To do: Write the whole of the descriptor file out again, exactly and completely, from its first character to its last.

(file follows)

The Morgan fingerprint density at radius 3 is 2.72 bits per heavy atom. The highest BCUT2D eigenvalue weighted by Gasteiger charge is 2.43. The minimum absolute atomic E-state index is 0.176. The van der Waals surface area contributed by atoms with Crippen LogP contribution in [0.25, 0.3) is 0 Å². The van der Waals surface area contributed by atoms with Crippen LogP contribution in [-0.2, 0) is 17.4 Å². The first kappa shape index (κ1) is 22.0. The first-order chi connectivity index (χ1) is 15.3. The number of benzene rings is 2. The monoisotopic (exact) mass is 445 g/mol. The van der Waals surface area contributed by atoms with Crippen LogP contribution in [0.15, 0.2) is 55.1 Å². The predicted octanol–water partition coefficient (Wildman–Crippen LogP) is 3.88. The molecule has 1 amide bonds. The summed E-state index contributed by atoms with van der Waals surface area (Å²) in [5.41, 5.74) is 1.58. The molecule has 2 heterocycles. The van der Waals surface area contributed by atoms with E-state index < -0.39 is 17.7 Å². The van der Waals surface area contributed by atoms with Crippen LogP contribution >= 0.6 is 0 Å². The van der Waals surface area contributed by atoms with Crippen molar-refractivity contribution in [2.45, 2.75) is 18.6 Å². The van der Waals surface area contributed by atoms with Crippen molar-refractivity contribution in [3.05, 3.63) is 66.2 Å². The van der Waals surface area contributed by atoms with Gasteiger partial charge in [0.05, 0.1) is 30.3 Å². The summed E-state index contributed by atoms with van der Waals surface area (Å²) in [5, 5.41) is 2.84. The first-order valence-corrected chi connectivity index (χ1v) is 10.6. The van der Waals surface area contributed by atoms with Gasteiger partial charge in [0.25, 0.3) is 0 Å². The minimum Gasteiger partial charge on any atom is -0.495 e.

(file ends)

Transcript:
The Morgan fingerprint density at radius 3 is 2.72 bits per heavy atom. The highest BCUT2D eigenvalue weighted by Gasteiger charge is 2.43. The minimum absolute atomic E-state index is 0.176. The van der Waals surface area contributed by atoms with Crippen LogP contribution in [0.25, 0.3) is 0 Å². The van der Waals surface area contributed by atoms with Crippen LogP contribution in [-0.2, 0) is 17.4 Å². The first kappa shape index (κ1) is 22.0. The first-order chi connectivity index (χ1) is 15.3. The number of benzene rings is 2. The monoisotopic (exact) mass is 445 g/mol. The van der Waals surface area contributed by atoms with Crippen LogP contribution in [0.15, 0.2) is 55.1 Å². The predicted octanol–water partition coefficient (Wildman–Crippen LogP) is 3.88. The molecule has 1 amide bonds. The summed E-state index contributed by atoms with van der Waals surface area (Å²) in [5.41, 5.74) is 1.58. The molecule has 2 heterocycles. The van der Waals surface area contributed by atoms with E-state index < -0.39 is 17.7 Å². The van der Waals surface area contributed by atoms with Crippen LogP contribution >= 0.6 is 0 Å². The van der Waals surface area contributed by atoms with Crippen molar-refractivity contribution in [2.45, 2.75) is 18.6 Å². The van der Waals surface area contributed by atoms with Crippen molar-refractivity contribution in [3.05, 3.63) is 66.2 Å². The van der Waals surface area contributed by atoms with Gasteiger partial charge in [0.05, 0.1) is 30.3 Å². The summed E-state index contributed by atoms with van der Waals surface area (Å²) in [5, 5.41) is 2.84. The first-order valence-corrected chi connectivity index (χ1v) is 10.6. The van der Waals surface area contributed by atoms with Gasteiger partial charge in [0.25, 0.3) is 0 Å². The minimum Gasteiger partial charge on any atom is -0.495 e.